Eating a boab fruit

Asakusa – Part 4

Let’s take a break for lunch at a soba noodle restaurant. They’re a common sight in this part of Tokyo – and given that the district has one of the most popular tourist attractions, and thousands of shops to boot, it’s the done thing too go sightseeing, shopping and then eat these noodles. This restaurant was literally 50 metres from our hotel, and has a very traditional entrance.

Asakusa

Soba noodles are made out of buckwheat and wheat flours, and has a delicate taste. The best ones are handmade, and having once tried my hand at making it, I know that it’s no easy thing to do.

Now we cook it

They can be eaten hot, in soup, or cold, dipped in a soy and mirin sauce. Ours was accompanied by diced raw tuna.

Asakusa food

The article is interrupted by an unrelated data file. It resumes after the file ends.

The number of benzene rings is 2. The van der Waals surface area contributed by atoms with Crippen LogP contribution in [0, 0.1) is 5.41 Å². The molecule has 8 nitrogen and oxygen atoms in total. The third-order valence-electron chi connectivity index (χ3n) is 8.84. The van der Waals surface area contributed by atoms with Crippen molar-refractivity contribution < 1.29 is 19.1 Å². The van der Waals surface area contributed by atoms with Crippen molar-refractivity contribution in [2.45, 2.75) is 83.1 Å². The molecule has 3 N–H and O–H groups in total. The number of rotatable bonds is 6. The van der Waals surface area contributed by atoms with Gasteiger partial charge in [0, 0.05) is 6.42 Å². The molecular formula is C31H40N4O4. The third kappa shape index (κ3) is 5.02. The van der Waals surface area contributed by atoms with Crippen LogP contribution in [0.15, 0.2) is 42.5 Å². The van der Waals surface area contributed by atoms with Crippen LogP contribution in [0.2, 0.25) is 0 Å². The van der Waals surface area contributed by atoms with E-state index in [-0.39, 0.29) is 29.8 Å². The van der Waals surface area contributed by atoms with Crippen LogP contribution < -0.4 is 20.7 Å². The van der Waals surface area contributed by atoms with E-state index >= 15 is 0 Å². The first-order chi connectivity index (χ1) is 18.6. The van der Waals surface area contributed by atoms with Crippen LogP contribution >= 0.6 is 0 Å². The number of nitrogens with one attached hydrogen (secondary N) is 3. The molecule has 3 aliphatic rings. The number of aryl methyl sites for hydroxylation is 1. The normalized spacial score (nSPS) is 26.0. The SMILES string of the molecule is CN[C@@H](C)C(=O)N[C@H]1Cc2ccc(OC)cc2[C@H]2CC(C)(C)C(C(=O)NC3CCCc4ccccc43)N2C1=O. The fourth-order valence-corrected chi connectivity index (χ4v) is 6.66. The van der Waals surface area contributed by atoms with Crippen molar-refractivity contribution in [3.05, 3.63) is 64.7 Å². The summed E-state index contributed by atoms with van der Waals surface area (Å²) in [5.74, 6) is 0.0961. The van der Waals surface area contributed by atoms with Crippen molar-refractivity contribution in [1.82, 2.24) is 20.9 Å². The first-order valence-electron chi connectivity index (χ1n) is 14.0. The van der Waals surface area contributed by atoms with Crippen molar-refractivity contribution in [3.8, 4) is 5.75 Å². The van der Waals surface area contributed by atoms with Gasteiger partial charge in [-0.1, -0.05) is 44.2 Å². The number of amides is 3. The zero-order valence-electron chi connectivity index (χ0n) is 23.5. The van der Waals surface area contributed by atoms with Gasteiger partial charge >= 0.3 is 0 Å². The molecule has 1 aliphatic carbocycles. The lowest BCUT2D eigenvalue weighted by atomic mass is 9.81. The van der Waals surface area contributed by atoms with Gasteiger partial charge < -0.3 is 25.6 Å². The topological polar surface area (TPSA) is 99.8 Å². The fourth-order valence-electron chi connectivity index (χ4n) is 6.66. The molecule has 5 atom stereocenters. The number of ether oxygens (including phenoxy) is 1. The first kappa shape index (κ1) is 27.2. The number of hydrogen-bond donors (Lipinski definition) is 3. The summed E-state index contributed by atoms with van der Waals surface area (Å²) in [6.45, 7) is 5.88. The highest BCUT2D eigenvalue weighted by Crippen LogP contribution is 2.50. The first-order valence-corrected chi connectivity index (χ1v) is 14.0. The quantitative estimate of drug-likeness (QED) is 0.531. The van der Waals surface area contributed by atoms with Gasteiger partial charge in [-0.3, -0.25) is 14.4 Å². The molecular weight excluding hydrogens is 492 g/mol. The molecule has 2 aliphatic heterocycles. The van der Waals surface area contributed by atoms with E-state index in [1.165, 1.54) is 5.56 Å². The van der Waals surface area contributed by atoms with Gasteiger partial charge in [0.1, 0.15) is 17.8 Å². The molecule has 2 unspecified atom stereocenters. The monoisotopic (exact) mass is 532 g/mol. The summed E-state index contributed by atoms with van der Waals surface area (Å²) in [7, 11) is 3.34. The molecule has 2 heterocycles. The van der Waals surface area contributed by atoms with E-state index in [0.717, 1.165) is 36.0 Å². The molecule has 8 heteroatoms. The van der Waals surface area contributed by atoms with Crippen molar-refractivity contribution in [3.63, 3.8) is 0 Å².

A delicious, light lunch.

Morning Markets – Part 2

The Miyagawa markets are open every day. It’s mainly a produce market, but the permanent shops alongside it cater to tourists. It was rather quiet when we first arrived, probably because it was a little cold.

Around Takayama

The stall holders were well-prepared though. This lady selling assorted pickles was all kitted out with crocheted blankets, and I’m even guessing a mini heater too.

Around Takayama

There was plenty of autumnal fresh produce around – this stall sold different types of radish and other root vegetables.

Around Takayama

Being late autumn, we saw plenty of late harvest apples for sale. This variety is called Hida, after the region that Takayama is in. They are much larger than the apples seen in Australia – some were the size of a lawn bowls ball, and so were priced accordingly.

Around Takayama

The Tomato Lady even wore her special hat. Given how cold it was, I’m guessing that these were grown in poly tunnels or green houses.

Around Takayama

Around Takayama

Morning Markets – Part 1